Before I disappear – An impressive debut film with depth to spare
Written and directed by: Shawn Christensen
Richie (Christensen) is the epitome of a downtrodden soul. He has been through life’s wringer, to the point where he wants out of life altogether. Unfortunately for Richie, in the middle of his attempt at shuffling off the mortal coil, he gets a phone call from his long lost big sister Maggie (Rossum). Maggie is in the middle of a personal crisis, and pleads with Richie to pick up her daughter Sophia (Ptacek) from school and watch after her until she can get there.
Through a series of mishaps and strange circumstances, Richie and Sophia end up on an all night adventure through the city. Though they do not get along so well at first, they end up learning valuable lessons from each other along the way. Richie has a soul in need of saving, and it just might be bonding with his intelligent yet lonely niece that does it.
I am just going to come right out and say I loved this movie. It is everything I look for in a cinematic experience. It is well directed, well acted, beautifully shot, I cared about the characters, and the story was at once emotionally powerful and thought provoking. This is the kind of film I recommend to all of my friends and family. It tells an important story without ever feeling contrived, and that is a difficult task. There were many opportunities for things to become tacky and melodramatic, but they never do. From beginning to end… I cared. That is what I crave from movies. I want to feel something for the people on screen and what they are going through. “Disappear” gave me exactly that.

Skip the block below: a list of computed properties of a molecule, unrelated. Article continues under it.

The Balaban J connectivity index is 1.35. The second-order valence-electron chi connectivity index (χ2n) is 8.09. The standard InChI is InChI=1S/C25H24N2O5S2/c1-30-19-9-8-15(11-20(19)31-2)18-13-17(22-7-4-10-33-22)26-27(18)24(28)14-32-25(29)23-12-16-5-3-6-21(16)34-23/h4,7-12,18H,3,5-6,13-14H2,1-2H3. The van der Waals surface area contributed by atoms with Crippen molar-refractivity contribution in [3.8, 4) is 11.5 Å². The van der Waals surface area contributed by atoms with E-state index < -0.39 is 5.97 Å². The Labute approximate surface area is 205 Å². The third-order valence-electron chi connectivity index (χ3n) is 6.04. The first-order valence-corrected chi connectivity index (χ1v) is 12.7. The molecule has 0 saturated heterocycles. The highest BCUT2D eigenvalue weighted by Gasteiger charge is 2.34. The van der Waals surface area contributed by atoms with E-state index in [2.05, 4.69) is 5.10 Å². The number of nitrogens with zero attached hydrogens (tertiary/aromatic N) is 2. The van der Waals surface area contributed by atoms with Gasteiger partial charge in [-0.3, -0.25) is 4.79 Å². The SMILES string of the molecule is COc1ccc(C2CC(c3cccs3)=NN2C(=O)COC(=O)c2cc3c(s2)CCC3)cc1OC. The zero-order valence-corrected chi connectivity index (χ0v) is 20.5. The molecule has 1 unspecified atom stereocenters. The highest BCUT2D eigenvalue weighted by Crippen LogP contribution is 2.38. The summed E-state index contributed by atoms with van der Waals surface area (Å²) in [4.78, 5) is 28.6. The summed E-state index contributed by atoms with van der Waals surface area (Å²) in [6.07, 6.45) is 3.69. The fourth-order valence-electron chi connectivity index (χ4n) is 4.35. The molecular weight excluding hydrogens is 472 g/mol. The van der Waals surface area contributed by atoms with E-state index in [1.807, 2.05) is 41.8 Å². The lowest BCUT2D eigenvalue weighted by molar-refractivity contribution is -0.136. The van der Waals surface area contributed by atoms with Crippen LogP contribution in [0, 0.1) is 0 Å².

Not only does Christensen seem to be a very capable director, but he also shines in the lead role of an awkward, sad man who is (unbeknownst to himself) in search of a spark. Opposite him, Fatima Ptacek is absolutely perfect as a child advanced well beyond her years that feels alienated from everyone other than her mother. The two of them pack up the weight of this heavy film and carry it, seemingly with ease, to a poignant ending.
Rossum, Paul Wesley, and old man Perlman all get their crack at highly intense, emotional scenes with Christensen. And, they each hit home runs, and succeed at bringing to life believable, interesting characters in the background of the film. This is especially true in the scene between Maggie and Richie, in which they lay all of their cards on the table and discuss (through tears) why they have lost track of their once unbreakable brother/sister bond.
“Before I disappear” was the perfect way for Christensen to showcase his abilities as a writer, director, and an actor. It won the audience award at SXSW, and it is easy to see why. I look forward to more from both him, and his talented young co-star Ptacek. Bravo!